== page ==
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There is speculation that Chinese President Xi Jinping has planned all along to install his boyhood friend Wang Qishan as his vice president.
China up close

The dust has settled and the immortal Wang Qishan is back

Vice president's role would put him in position to succeed Xi in a contingency

KATSUJI NAKAZAWA, Nikkei senior staff writer | China

TOKYO -- Wang Qishan, the anti-corruption czar who had to retire in October due to age, is returning to a central role in Chinese politics. He has been elected to the National People's Congress, the country's parliament.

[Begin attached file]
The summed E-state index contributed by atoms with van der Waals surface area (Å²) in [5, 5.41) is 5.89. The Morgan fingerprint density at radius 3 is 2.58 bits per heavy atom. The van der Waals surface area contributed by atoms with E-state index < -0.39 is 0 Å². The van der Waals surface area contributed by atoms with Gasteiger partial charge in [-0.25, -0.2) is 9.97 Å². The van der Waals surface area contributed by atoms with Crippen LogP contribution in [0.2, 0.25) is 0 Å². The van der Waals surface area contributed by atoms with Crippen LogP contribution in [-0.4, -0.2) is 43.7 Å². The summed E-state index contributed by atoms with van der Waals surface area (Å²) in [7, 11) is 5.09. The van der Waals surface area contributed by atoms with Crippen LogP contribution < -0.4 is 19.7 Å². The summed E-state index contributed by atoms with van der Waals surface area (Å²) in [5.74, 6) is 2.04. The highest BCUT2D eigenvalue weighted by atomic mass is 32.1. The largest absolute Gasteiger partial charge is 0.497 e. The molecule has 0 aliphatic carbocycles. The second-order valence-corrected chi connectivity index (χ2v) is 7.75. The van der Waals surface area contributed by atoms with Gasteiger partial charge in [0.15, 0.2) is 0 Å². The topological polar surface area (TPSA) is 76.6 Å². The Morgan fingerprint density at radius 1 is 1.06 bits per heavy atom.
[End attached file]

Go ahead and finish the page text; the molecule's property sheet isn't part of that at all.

Although he is no longer in the Politburo Standing Committee, the Chinese Communist Party's top decision-making body, come March, when the parliament holds its annual fortnight session, he will be in position to assume a new high-level post. Xi is said to have two positions in mind -- vice president or the czar of a newly created anti-corruption body, the National Supervisory Commission, which will be even more powerful than the party's Central Commission for Discipline Inspection, which Wang has so effectively run for the past five years.

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